However, if we’re trying to act “correctly” due to passion, purpose, or some psychological issue, emotions are going to get caught up in the process. Stephen Denny tweeted, “Often huge diff betw dreams + execution. Preconceptions of outcomes/difficulty turn out differently.” Laura Crum (@LauraLCrum) pointed out, “Advantages [of taking action] are worth the effort but not until we can overcome our emotions.” Josip Petrusa added, “What’s interesting is right/wrong changes in every situation. Our ability to read situation first will decide our outcome.” So getting past all of this may lead to what we’re willing to tolerate. Some of the #kaizenblog participants stated they were willing to tolerate uncertainty, sleeplessness, and hard work. Perhaps if you aren’t willing to tolerate some or all of these discomforts, you aren’t ready to take action? As Caroline Di Diego  (@CASUDI) pointed out, sometimes we put of action because we’re not ready to handle the consequences of our choices.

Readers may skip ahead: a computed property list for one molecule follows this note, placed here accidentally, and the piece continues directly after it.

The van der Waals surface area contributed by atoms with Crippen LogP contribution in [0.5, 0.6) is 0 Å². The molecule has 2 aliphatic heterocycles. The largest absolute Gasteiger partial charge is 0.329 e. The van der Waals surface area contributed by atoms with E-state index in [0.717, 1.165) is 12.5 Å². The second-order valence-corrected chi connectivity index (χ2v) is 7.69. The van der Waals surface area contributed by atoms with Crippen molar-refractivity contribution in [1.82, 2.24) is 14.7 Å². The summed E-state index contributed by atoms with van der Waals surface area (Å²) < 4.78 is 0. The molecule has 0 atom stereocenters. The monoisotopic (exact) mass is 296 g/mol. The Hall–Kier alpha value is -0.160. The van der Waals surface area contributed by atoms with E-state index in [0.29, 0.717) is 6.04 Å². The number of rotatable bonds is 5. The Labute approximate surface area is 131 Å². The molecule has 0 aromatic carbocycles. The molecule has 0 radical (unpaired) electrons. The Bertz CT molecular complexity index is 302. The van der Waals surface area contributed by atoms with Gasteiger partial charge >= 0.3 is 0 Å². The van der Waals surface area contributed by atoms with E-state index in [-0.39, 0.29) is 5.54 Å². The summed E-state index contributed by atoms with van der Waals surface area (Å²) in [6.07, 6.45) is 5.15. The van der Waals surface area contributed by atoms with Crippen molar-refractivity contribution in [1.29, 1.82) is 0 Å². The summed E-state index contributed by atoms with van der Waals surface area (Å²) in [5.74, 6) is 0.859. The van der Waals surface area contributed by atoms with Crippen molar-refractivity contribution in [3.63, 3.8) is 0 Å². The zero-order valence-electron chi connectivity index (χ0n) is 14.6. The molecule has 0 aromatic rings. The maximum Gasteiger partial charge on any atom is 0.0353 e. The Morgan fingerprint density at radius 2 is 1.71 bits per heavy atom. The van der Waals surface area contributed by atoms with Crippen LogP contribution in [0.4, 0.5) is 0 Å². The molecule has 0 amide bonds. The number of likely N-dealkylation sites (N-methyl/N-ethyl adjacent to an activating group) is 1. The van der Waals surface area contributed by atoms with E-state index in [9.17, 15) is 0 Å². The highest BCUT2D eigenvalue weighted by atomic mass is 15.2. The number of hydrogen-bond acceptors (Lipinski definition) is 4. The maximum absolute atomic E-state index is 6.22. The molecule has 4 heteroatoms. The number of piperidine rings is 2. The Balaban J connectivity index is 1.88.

Alfonso Guerra’s earlier point about fear of success and the focus on the negatives of taking actions led to the third question of the conversation. What does success REALLY mean to you?

I5Design (@I5Design) responded, “The difference between leading and managing. Letting people succeed and fail (controlled failure) and guiding them to growth.” Other responses included feeling pride in one’s accomplishment, financial wins, feeling valued by organization, and making positive contributions to someone else. Bringing a holistic viewpoint (after all, we’re not always working), Tom Asacker contributed, “Success=love, pray, eat. In that order”